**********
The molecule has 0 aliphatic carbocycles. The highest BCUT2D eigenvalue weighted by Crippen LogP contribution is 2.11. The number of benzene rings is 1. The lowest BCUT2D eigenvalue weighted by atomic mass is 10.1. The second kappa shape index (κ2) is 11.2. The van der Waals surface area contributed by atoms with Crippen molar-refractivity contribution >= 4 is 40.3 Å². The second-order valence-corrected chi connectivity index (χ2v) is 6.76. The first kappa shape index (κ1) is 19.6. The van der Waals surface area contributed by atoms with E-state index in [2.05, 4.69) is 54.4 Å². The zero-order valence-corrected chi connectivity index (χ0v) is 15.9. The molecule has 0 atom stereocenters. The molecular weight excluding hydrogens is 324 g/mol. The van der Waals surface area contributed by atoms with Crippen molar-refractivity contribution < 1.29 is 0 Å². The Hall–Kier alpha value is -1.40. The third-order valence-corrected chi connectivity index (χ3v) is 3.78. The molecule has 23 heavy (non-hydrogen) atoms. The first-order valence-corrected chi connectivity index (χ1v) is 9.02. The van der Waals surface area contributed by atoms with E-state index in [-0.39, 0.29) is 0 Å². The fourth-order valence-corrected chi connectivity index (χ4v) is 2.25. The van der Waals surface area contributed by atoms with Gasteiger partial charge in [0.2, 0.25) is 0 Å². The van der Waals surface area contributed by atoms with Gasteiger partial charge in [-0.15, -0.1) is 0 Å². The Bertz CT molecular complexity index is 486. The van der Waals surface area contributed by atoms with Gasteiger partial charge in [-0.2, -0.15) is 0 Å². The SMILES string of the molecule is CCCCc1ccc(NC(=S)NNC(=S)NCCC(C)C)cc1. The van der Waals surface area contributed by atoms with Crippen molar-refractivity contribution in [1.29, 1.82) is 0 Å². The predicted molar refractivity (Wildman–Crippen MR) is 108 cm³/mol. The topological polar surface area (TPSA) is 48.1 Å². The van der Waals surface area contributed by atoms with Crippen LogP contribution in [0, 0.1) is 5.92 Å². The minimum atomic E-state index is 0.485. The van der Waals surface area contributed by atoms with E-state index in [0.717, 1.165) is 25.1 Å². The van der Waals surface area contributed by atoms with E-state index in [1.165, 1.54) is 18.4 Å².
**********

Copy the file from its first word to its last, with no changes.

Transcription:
The molecule has 0 aliphatic carbocycles. The highest BCUT2D eigenvalue weighted by Crippen LogP contribution is 2.11. The number of benzene rings is 1. The lowest BCUT2D eigenvalue weighted by atomic mass is 10.1. The second kappa shape index (κ2) is 11.2. The van der Waals surface area contributed by atoms with Crippen molar-refractivity contribution >= 4 is 40.3 Å². The second-order valence-corrected chi connectivity index (χ2v) is 6.76. The first kappa shape index (κ1) is 19.6. The van der Waals surface area contributed by atoms with E-state index in [2.05, 4.69) is 54.4 Å². The zero-order valence-corrected chi connectivity index (χ0v) is 15.9. The molecule has 0 atom stereocenters. The molecular weight excluding hydrogens is 324 g/mol. The van der Waals surface area contributed by atoms with Crippen molar-refractivity contribution < 1.29 is 0 Å². The Hall–Kier alpha value is -1.40. The third-order valence-corrected chi connectivity index (χ3v) is 3.78. The molecule has 23 heavy (non-hydrogen) atoms. The first-order valence-corrected chi connectivity index (χ1v) is 9.02. The van der Waals surface area contributed by atoms with E-state index in [-0.39, 0.29) is 0 Å². The fourth-order valence-corrected chi connectivity index (χ4v) is 2.25. The van der Waals surface area contributed by atoms with Gasteiger partial charge in [0.2, 0.25) is 0 Å². The van der Waals surface area contributed by atoms with Gasteiger partial charge in [-0.15, -0.1) is 0 Å². The Bertz CT molecular complexity index is 486. The van der Waals surface area contributed by atoms with Gasteiger partial charge in [-0.2, -0.15) is 0 Å². The SMILES string of the molecule is CCCCc1ccc(NC(=S)NNC(=S)NCCC(C)C)cc1. The van der Waals surface area contributed by atoms with Crippen molar-refractivity contribution in [1.29, 1.82) is 0 Å². The predicted molar refractivity (Wildman–Crippen MR) is 108 cm³/mol. The topological polar surface area (TPSA) is 48.1 Å². The van der Waals surface area contributed by atoms with Crippen LogP contribution in [0, 0.1) is 5.92 Å². The minimum atomic E-state index is 0.485. The van der Waals surface area contributed by atoms with E-state index in [0.717, 1.165) is 25.1 Å². The van der Waals surface area contributed by atoms with E-state index in [1.165, 1.54) is 18.4 Å².